To round up this short series on low-cost approaches to aerial archeology surveying, we’ll look at an even lower-cost sensor technology that can be used in certain types of archeological projects. In the first part of this series we talked about how new, affordable multispectral sensors are being used with (relatively) inexpensive UAS to find evidence of underground structures and are yielding significant archeological finds. In the $3,500 to $4,900 range, these sensors are an affordable alternative to the higher-end sensors commonly employed on manned aircraft and afford cash-strapped archeologists a way to manage small-scale surveys without breaking the bank.
I’ve seen another technique that’s appropriate for projects seeking evidence of metallic objects (naturally this precludes archeological surveys in search of older, pre-Iron Age civilizations). This technique uses thermal sensors to detect subsurface metallic objects—in many cases up to 6’ in depth depending on the size of the object. The trick is to fly night missions with thermal imaging sensors to survey the site in question. Subsurface metallic objects retain heat at the higher level than the surrounding earth. These objects show up prominently on thermal imaging at night when these heat differentials are most pronounced. Not surprisingly, this technique is being used for treasure hunting, as well.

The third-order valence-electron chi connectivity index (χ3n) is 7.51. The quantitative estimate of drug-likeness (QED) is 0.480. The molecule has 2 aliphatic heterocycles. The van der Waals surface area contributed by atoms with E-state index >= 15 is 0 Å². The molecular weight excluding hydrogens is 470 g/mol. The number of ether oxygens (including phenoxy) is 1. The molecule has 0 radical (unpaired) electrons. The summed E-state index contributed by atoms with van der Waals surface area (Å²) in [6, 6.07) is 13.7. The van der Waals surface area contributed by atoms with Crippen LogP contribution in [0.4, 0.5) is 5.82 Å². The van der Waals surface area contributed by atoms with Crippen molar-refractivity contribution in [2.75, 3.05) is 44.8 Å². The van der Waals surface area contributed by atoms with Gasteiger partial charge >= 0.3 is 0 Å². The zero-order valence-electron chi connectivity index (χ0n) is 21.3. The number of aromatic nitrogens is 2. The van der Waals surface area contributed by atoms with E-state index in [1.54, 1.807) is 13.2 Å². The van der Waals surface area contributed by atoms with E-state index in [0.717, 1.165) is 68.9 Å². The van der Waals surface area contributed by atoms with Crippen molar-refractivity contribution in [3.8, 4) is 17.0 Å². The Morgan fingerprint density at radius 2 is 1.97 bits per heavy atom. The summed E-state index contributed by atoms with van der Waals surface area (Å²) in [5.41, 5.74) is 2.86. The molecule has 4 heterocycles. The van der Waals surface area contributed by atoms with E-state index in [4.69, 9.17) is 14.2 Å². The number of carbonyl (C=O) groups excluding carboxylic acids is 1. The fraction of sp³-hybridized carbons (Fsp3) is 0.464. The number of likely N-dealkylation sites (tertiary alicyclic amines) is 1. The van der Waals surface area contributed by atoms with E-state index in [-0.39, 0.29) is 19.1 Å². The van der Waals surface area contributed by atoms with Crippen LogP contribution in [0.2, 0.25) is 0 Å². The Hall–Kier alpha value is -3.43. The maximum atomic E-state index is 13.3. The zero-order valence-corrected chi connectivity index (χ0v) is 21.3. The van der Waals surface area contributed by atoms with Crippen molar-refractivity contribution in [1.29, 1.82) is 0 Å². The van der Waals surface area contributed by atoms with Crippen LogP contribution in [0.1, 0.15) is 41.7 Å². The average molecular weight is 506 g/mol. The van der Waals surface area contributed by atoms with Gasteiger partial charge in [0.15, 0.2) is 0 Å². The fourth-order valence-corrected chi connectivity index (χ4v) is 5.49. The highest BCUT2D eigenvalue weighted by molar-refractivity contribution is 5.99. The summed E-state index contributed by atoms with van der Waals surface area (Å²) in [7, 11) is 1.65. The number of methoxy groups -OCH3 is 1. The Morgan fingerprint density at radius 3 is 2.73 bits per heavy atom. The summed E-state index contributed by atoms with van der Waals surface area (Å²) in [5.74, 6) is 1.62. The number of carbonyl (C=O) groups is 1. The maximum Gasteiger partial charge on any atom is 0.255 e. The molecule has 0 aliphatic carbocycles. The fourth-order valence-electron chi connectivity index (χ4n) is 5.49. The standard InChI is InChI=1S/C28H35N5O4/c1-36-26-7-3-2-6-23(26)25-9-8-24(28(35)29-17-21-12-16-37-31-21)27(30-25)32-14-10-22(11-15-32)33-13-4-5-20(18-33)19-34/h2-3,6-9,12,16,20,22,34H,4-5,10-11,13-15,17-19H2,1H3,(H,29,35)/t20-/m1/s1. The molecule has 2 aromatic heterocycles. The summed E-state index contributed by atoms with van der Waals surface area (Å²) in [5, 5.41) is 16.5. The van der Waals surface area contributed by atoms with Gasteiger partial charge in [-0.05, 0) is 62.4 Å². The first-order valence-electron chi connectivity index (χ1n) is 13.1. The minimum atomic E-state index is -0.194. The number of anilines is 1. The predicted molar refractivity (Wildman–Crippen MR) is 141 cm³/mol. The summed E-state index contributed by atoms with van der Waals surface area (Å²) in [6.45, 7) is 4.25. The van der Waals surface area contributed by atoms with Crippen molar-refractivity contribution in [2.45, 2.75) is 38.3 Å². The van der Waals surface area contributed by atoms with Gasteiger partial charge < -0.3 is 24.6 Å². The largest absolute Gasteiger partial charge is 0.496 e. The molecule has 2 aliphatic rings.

Before we look at sensors, we should take a look at UAS night flights. Currently the flying of a UAS at night is prohibited under Part 107 of the FAA’s rules concerning commercial UAS operations. However, the rules do make allowance for night flights under the Part 107 waiver process. Drone attorney Jonathan Rupprecht has put together a great resource for obtaining a waiver for UAS night operations. This article covers the ins and outs of night operations and the waiver process, including ideas for night missions (beyond archeology) that you may not have considered.
Until just recently, putting a FLIR (forward looking, infrared) sensor on a UAS was an expensive proposition. For example, DJI has recently introduced its Zenmuse XT2 line of FLIR-based cameras. Prices, for the sensor only, start just under $8K and top out at over $12K. While these are actually a pretty good value, Parrot has just blown out the bottom end with its new Parrot Bebop-Pro Thermal going for $1,500 for the UAS and the FLIR sensor. At that price you get the drone, two cameras (one FLIR, one 14 MP HD), the controller, three batteries, the FreeFlight thermal app, and a backpack.
Archeologists take note, UAS thermal imaging is now in your price range!
This article appeared in xyHt‘s e-newsletter, Pangaea. We email it twice a month, and it covers a variety of unusual geospatial topics in a conversational tone. You’re welcome to subscribe to the e-newsletter here. (You’ll also receive the once-monthly Field Notes newsletter with your subscription.)